When your rose bushes start to look unhealthy, misshapen or lack the prolific blooms you want, it signals that the shrubs need pruning. A correctly completed pruning improves the rose's growth and vigor. You should prune your roses as part of regular maintenance. The American Rose Society's "Basic Pruning Guidelines" state that pruning increases blooms, encourages new growth and keeps the plant healthy. Rose bushes require different pruning techniques depending on the type. Before you begin, make sure you know what kind of rose bush you have.
Evaluate the condition of your rose bush in early spring. Look for dead or damaged canes and diseased parts. Remove canes with pruners about ¼-inch from the outward facing bud at a 45-degree angle, slanting away from the bud. Dead or dying canes look dark brown or black and appear shriveled.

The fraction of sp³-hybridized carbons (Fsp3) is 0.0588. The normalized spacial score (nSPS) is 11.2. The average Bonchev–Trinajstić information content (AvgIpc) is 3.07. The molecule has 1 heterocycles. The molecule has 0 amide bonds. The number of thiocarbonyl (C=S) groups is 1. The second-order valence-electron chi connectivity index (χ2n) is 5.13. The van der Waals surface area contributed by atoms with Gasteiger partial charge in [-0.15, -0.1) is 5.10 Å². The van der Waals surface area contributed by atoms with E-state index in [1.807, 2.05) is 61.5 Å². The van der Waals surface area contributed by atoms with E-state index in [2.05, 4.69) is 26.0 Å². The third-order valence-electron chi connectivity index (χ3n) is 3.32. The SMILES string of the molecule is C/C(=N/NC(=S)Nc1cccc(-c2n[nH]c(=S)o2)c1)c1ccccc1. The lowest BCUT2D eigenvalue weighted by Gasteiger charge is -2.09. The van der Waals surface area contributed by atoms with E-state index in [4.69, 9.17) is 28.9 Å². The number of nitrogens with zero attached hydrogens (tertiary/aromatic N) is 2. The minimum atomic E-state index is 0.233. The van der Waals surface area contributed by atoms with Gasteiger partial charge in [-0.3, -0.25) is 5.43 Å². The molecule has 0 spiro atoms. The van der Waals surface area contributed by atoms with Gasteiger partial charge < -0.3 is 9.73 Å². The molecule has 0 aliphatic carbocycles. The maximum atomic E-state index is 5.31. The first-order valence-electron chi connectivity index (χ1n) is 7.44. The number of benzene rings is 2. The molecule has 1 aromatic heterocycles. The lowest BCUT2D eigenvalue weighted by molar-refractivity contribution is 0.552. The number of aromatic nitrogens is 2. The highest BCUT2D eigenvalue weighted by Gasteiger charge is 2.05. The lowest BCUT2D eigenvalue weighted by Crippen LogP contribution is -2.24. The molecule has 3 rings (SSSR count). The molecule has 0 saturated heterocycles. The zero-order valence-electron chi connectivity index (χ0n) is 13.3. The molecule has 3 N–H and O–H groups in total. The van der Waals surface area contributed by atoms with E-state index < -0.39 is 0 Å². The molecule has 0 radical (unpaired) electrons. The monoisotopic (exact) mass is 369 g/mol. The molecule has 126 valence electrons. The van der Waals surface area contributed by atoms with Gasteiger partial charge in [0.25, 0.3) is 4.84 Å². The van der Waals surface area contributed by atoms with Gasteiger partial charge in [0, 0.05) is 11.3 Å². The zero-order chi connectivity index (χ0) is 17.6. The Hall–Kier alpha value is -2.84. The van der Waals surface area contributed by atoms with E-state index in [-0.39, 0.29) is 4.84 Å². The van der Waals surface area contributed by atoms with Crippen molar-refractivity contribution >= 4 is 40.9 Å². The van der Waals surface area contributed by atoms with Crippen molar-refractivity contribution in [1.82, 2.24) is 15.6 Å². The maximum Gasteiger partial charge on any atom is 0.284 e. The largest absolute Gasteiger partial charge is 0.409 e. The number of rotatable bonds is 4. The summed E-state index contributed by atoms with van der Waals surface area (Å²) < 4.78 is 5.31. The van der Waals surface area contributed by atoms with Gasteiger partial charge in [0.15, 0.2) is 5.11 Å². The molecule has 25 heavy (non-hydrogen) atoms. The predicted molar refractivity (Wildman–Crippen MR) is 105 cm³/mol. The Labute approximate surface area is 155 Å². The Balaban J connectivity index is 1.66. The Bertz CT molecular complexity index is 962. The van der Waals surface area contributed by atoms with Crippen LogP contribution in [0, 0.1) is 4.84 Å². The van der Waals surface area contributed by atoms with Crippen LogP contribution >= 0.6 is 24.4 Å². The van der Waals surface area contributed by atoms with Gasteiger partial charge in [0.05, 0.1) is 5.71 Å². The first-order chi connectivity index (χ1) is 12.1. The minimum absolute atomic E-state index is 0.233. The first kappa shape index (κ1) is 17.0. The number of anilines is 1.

Cut off very weak canes, which measure less than a standard pencil width in thickness. Shorten canes by 6 inches that grew long and look as though the weight of the flowers might cause bending.
Remove any suckers. Grafted roses may grow suckers from the roots. These will grow and form flowers different from the species grafted onto the roots. Pull back the soil to see where the sucker emerges from the root and cut it off at that point.
Prune excessive canes. For hybrid teas, floribundas, miniature and grandifloras, you should remove all but three to five healthy canes, leaving an open center for good air circulation. Shorten those canes so each contains approximately five buds that face out. If you have a modern shrub rose, remove about a third of the oldest canes and leave one-third of the canes that grew in the previous season. Cut back vigorous canes that originate near the ground by a third. Remove twigs and shorten branches to 1 foot.
Spread a drop of wood glue on the cuts. This seals the site and prevents insects, such as cane borers, from causing damage to your roses.